CipherTrace Research has released its Spring 2020 Cryptocurrency Anti-Money Laundering and Crime report. According to the report, 2020 recorded crypto hacks, thefts, and frauds totalling to $1.36 billion in the first five months. These numbers, it seems, are aggravated with the ongoing global pandemic, COVID-19.
In 2019, hackers made away with $4.3 billion from crypto-related crimes. This figure saw the year record the highest value of cryptocurrency crimes. It now seems that 2020 may well be on its way to recording the second-highest value all-time, thanks to some figures that were recently released.
Details of the Crime Report
Fraud and misappropriation of funds have been the biggest culprits when it comes to cryptocurrency crimes. This trend continues this year, with 98% of the $1.36 billion stemming from fraud and misappropriation. The Ponzi Scheme by Wotoken in China is the most significant contributor, accounting for $1 billion worth of stolen crypto.
According to the report, there is a need for exchanges to enforce stricter AML and Counter-Terrorism Financing (CTF) regulations. The recommendations come in light of the increase of cross-border transactions, which account for 74% of the bitcoin moved between exchanges.
The report also found that only 0.17% of the funds in exchange transactions in 2019 came from criminal sources. The figure was a 47% drop in 2019 and is attributed to the increase in the crypto AML regulations globally. However, the rise in AML regulations has only fueled criminals and hackers to get innovative and find other ways to obfuscate their stolen funds.
The global pandemic has created a loophole for hackers and other criminals to siphon funds. It is no surprise that coronavirus-inspired fraud has been quite widespread. Recently, regulatory enforcement has slacked off, owing to the need for governments and other organizations to channel a large number of resources to wade off the economic and health impacts of the disease.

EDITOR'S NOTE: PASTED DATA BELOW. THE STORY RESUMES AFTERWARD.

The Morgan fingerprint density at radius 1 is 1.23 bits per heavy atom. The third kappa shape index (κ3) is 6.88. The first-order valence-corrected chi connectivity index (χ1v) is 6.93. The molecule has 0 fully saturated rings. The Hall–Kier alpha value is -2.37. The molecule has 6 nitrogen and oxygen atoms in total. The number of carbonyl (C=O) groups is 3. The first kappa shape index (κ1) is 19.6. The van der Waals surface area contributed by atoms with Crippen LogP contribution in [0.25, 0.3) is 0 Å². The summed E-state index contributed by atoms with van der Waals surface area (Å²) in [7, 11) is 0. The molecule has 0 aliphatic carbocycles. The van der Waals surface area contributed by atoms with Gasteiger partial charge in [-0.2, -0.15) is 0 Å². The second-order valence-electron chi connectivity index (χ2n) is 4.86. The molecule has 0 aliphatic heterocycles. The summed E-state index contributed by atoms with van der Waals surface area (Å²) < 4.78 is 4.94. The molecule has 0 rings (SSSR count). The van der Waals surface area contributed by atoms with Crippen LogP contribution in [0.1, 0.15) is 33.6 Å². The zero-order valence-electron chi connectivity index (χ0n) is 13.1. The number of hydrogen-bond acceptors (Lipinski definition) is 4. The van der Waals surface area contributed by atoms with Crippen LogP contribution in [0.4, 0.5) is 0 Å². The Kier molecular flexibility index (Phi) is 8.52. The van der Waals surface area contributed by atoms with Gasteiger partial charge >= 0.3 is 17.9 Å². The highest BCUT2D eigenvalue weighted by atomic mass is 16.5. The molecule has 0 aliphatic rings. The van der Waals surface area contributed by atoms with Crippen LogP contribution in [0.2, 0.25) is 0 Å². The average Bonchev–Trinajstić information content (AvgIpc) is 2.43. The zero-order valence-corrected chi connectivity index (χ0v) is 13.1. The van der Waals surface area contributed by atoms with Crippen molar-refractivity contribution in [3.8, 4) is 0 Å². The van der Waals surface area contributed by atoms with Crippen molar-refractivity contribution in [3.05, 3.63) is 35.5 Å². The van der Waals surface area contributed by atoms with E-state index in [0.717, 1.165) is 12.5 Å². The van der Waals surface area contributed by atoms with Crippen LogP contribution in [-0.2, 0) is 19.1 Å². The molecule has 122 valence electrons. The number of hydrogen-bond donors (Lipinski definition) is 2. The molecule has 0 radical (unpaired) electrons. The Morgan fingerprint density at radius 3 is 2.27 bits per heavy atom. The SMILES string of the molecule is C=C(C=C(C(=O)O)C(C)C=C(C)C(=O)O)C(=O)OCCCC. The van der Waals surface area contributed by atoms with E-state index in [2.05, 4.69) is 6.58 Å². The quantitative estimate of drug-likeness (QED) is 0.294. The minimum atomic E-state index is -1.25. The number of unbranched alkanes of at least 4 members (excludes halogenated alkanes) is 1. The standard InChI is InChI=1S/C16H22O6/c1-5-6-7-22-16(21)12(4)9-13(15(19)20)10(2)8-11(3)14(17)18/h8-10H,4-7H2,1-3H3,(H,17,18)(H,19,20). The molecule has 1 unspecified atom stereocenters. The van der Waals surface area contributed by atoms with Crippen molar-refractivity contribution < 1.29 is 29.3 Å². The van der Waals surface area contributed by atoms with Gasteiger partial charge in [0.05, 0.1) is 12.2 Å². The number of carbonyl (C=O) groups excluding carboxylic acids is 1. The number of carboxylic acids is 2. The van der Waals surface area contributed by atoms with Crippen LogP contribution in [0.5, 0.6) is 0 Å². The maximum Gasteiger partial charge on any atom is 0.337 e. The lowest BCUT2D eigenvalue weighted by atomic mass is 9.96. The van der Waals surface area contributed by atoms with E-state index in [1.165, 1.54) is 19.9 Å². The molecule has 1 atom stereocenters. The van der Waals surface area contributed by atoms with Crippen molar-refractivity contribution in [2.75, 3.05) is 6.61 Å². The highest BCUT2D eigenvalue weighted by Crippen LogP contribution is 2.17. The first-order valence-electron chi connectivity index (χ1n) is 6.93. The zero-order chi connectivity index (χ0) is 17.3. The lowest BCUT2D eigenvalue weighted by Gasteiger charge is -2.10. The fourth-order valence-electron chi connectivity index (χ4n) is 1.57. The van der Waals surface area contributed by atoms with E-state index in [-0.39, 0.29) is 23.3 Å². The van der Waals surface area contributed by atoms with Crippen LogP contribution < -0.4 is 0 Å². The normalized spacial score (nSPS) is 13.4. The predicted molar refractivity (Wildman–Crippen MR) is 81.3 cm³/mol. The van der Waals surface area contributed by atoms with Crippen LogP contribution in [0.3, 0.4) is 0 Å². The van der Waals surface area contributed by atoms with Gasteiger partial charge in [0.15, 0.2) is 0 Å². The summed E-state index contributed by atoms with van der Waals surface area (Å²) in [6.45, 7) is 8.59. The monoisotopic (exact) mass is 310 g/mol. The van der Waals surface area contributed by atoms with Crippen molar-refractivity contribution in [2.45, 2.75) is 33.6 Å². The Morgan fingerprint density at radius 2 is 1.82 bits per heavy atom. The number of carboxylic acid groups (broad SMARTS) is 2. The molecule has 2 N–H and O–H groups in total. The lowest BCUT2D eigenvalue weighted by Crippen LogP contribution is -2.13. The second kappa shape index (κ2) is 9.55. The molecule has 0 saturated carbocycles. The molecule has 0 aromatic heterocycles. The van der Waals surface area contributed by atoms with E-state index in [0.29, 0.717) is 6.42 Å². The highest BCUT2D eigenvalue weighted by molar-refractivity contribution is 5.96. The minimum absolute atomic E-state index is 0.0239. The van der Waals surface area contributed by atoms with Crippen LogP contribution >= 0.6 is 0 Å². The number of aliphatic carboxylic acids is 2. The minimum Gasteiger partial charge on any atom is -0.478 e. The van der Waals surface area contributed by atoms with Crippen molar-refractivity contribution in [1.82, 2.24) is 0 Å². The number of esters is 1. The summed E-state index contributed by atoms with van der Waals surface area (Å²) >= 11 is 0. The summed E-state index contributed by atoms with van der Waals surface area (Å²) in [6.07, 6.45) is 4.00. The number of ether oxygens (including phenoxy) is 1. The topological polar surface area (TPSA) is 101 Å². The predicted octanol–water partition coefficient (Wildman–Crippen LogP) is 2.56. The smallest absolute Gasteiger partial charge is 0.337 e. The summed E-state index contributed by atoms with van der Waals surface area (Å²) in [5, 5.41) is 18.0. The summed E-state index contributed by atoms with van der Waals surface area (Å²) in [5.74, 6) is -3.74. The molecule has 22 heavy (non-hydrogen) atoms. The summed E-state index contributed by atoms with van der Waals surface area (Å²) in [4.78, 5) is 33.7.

Hackers are now impersonating legitimate organizations such as The Red Cross to extract information or crypto payments. Another popular scam is the sale of diagnostic tests, PPEs, and other in-demand supplies, especially in the darknet markets. Scammers are also using COVID-19 phishing attacks, with popular email scams such as WHO email and CDC email scams. These, together with other email campaigns, help scammers acquire personal information as well as crypto payments.
According to the report, bitcoin ATMs may be the next primary regulatory target. The report found that in 2019, BATM users sent more funds to high-risk exchanges that are known for money-laundering and financing of criminal activities.
Although most of these exchanges aren’t illegal, the percentage of funds to these exchanges from BATMs has been doubling since 2017, which raises several questions.
Are KYC Checks the Answer?
The report concludes with a review of the exchanges. CipherTrace Research reports that 44% of the exchanges have robust KYC check processes. These exchanges require more than just an ID for verification. Users have to provide proof of address, as well as complete a phone call or video chat verification.
Seeing as AML regulations have been useful, CipherTrace Research recommends that more countries enforce regulatory measures to help curb crypto-related crimes.